1458. Macrorhamphus semipalmatus.
The Snipe-billed Godwit.
Macrorhamphus semipalmatus, Jerdon, Blyth, J. A. S. B. xvii, p. 252 (1848) ; id. Cat. p. 271 ; Jerdon, B. I. iii, p. 679 ; Hume, S. F. vii, p. 484. Pseudoscolopax semipalmatus, Blyth, J. A, 8. B. xxviii, p. 280; id. Ibis, 1867, p. 167; Hume, Cat. no. 874; id. is? Marsh. Game B. iii, p. 395, pl. ; Oates, S. F. x, p. 239 ; id. B. B. ii, p. 408. Micropalama tackzanowskia, Verreaux, Rev. et Mag. Zool.. 1860, p. 206, pl. xiv. Macrorhamphus taczanowskii, Sharpe, Cat. B. M. xxiv, p. 400.
Coloration. in winter. Upper plumage brown, with whitish edges to feathers ; broad whitish supercilia ; forehead and lores dark; quills dark brown, mottled with white on inner margin ; inner primaries and all secondaries more or less bordered with white ; rump and upper tail-coverts white, with irregular arrowhead-shaped bars of brown; tail-feathers more regularly barred brown and white ; lower parts white; sides of head, chin, throat, fore neck, and upper breast streaked with brown, sometimes forming wavy bands ; axillaries, flanks, and under tail-coverts irregularly spotted and barred with brown.
In summer the upper parts are described as bright rufous with brown streaks and spots and the lower parts uniform rufous.
Bill black, plumbeous at the base; irides dark brown ; legs and feet dark plumbeous (Oates).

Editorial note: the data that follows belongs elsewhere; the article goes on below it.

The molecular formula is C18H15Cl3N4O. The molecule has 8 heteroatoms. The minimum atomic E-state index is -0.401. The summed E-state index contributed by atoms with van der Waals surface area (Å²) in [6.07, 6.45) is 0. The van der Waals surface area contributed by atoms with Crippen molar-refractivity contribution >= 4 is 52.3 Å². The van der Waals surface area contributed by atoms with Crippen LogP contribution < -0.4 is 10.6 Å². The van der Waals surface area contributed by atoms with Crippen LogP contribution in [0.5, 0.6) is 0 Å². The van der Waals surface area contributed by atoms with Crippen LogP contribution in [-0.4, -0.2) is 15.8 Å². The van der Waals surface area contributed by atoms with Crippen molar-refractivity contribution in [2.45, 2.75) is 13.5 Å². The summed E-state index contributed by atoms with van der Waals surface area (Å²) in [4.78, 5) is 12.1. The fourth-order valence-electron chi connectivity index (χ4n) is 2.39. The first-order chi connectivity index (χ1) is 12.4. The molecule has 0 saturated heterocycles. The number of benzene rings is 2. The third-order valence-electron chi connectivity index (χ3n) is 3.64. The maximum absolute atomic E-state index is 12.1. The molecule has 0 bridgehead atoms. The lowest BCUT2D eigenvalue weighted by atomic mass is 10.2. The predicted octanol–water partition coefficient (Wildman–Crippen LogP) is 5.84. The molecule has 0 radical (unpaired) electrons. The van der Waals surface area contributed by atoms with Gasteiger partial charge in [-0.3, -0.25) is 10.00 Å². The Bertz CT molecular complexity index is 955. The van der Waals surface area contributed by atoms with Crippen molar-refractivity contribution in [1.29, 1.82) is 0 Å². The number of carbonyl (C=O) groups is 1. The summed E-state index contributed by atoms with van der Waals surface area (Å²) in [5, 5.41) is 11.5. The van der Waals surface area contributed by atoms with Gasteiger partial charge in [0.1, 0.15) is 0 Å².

Length 13.25 ; tail 2.5 ; wing 7; tarsus 2 ; bill from gape 2.9 to 3.25.
Distribution. This rare bird breeds somewhere in Siberia, its breeding-haunts being, however, unknown, and a very few individuals have been obtained in Mongolia, China, and Japan. One specimen was procured by Jerdon in Madras, one by Blyth and three by Hume in Calcutta, brought from the neighbourhood, two were shot by Oates at Kyeikpadein in Pegu, and one by Colonel McMaster at Rangoon, all in the cold season. Lately Captain P.
St. Leger Wood (Asian, 22nd Feb. 1895, p. 377) writes that he has killed an individual at Raipur.
Habits, &c. Not known, but the bird is doubtless a feeder on worms or small Crustacea burrowing in mud. So far as is known no Indian specimen, except perhaps Jerdon's, has been obtained on the sea-coast.